Sofia’s Sofa: Films where “nothing happens”

Sofia Hara, A&E Editor

When I was younger I would often spend the day at my Japanese grandmother’s house with my cousins. There weren’t many things to do at her house besides a couple of board games and a small collection of Studio Ghibli movies. So in consequence, my cousins and I would constantly rewatch these movies. One of the movies I grew up watching on repeat was called “My Neighbor Totoro.” In the film, two young girls growing up in the Japanese countryside befriend a forest spirit named Totoro. Besides that, there’s not a lot of action in the film. As I’ve gotten older, I’ve seen criticism of this movie for having “nothing happen” or having “no plot.” In general, having “nothing happen” is the main criticism for most Studio Ghibli movies. Despite this criticism, Studio Ghibli has been acclaimed for producing some of the best animated films of all time. So why are people so divisive over these kinds of movies?

Generally speaking, audiences tend to look for something exciting in their movie-going experience. They want to learn something new or sit on the edge of their seats; generally, they don’t want to fall asleep. In theory, movies where “nothing happens” sound like the exact opposite of what audiences want. In practice, however, these types of movies are usually more character-focused rather than plot-focused. Instead of showing a conflict and resolution, the movie shows development in character. Without this conflict and resolution it’s easy for audiences to believe that “nothing happens” in the movie.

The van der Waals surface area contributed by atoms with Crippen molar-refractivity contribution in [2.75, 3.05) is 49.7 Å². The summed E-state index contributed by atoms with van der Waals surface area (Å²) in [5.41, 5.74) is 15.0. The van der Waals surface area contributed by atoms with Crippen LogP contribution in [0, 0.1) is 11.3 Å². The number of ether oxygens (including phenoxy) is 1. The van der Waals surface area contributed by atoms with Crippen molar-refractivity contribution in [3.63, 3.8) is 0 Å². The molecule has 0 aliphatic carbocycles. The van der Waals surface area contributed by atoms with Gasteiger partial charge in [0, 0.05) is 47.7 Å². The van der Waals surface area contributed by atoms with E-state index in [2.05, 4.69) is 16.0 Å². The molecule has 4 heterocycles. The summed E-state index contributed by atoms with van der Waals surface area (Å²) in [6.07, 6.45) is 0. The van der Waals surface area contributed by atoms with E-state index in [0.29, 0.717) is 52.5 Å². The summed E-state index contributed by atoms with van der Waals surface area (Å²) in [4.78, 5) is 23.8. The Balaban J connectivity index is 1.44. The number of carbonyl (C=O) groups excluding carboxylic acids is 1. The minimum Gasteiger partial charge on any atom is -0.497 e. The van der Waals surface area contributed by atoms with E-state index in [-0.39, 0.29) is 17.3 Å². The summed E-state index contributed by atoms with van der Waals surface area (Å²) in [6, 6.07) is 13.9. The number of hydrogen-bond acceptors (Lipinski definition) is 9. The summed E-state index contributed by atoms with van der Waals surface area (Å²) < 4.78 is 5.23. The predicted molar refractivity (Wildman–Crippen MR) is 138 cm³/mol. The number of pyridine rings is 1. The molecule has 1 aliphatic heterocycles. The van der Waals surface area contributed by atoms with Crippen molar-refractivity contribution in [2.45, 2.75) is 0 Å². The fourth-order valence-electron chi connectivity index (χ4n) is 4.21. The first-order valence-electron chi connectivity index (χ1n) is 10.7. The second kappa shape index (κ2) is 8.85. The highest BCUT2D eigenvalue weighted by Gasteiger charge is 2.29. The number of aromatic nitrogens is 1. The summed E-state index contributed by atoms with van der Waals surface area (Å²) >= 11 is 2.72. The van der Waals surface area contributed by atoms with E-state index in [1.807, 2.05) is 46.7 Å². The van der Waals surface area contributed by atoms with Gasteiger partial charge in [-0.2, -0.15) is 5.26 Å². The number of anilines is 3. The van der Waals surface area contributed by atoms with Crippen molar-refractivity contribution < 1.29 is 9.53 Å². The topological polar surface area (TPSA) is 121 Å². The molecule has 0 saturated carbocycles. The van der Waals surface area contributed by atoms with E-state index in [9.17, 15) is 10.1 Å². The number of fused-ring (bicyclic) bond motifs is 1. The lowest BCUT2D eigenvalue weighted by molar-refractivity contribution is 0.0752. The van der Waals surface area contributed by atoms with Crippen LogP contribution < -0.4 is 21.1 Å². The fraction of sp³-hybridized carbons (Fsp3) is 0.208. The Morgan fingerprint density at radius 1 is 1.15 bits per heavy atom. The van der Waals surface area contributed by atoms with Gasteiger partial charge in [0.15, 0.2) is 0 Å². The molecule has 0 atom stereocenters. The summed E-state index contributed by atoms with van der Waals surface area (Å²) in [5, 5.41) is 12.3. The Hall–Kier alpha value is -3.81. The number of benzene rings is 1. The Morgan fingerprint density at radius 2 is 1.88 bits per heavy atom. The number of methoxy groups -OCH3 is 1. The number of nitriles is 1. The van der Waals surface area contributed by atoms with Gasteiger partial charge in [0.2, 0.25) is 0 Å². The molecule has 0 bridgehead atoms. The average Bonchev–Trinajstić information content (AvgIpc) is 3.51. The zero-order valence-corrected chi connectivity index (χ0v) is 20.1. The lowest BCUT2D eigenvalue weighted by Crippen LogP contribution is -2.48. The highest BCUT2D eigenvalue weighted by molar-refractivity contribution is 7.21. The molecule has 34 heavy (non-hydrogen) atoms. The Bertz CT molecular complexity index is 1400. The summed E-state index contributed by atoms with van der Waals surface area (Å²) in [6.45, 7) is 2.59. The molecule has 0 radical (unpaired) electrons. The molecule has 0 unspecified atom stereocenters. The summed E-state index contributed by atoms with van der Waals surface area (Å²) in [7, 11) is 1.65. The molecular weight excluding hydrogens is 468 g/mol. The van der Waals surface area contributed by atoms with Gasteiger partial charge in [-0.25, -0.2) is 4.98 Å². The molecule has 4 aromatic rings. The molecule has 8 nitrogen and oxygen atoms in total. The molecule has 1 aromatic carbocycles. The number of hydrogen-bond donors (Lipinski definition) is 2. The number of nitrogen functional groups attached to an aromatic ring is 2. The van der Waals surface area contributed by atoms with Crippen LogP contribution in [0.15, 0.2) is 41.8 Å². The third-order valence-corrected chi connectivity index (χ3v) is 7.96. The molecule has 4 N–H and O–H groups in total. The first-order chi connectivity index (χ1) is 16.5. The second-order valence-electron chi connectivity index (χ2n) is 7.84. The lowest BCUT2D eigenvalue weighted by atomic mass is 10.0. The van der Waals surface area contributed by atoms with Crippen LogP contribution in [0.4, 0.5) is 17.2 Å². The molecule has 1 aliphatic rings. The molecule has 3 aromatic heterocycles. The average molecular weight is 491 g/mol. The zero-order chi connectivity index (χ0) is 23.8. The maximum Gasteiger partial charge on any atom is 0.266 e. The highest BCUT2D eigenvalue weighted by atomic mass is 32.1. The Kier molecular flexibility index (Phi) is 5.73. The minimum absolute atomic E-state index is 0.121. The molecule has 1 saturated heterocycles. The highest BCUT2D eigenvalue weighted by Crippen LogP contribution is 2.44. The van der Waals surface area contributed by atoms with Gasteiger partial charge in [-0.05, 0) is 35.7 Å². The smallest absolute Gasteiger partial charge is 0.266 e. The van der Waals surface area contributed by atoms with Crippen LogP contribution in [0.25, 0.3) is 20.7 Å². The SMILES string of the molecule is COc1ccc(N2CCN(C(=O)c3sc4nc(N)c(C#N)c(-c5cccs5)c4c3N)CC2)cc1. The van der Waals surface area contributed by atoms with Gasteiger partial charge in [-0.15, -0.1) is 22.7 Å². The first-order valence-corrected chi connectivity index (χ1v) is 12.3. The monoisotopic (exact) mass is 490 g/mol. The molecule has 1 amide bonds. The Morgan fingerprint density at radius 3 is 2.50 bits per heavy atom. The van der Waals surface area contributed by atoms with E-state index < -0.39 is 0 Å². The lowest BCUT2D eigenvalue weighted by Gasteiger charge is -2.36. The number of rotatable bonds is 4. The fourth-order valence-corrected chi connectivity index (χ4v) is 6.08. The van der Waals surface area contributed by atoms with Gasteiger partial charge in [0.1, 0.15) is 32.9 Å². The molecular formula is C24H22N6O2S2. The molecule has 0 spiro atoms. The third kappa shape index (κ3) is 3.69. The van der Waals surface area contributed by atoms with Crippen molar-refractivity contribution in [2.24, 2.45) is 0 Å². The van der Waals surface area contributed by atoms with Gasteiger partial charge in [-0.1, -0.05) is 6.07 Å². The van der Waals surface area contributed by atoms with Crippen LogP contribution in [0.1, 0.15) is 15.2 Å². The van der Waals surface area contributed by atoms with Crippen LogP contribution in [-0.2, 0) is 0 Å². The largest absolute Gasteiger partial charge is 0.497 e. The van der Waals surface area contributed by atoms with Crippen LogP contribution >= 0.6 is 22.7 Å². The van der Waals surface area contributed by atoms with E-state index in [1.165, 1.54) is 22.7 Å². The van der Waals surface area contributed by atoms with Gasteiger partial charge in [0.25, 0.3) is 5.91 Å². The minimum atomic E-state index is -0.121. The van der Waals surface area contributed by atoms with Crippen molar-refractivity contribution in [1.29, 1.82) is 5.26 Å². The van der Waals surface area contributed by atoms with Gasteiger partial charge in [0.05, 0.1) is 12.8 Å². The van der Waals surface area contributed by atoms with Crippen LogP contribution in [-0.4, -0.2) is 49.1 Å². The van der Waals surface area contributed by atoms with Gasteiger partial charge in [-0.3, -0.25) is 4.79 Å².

For example the movie “Ladybird” directed by Greta Gerwig (2017) shows the development of Christine “Ladybird” McPherson, a high school senior who is exploring her identity in opposition to her strong-willed mother. There is not an explicit conflict nor resolution in the movie. Instead it follows Christine over the course of a year and the relationships she forms. At least for me, “Ladybird” is a deeply cathartic movie to watch. As a high school senior I often feel isolated from adults for being too naive and isolated from my peers for seeing myself as more mature. I’m not quite a teenager but I’m not an adult either. “Ladybird” explores that same feeling and yet “nothing happens.” 

I’ve noticed that movies that are more character-focused tend to explore these niche feelings rather than movies that are more plot-focused. They aren’t afraid to deal with realistic themes, as opposed to more “exciting themes.” Studio Ghibli movies and “Ladybird” both deal with themes of maturing and the subtle shift between being afraid of growing up and accepting the inevitable future. 

These kinds of movies don’t need to be exciting: That’s not what real life is like. Real life isn’t perfect, it’s messy and emotional. The reason why I like movies where “nothing happens” is because it feels real. It’s almost like I can pause my own life for a couple of hours and enjoy someone else’s life, even if it isn’t ideal. 

“Nothing happens” in the movie, and yet so many things change during the movie. The characters mature but they’re not any more perfect than who they were at the beginning of the movie. I’d like to believe that everyone fits that dynamic: they grow up and learn, but that doesn’t make them any more of a good person than before. 

While it’s not everyone’s cup of tea, movies where “nothing happens” is one of my favorite film genres. I highly recommend everyone to watch these kinds of movies as a lesson in enjoying the little things in life. Not everything in life needs to be over the top in order to be enjoyable; sometimes real life can be more exciting than what you see in the movies!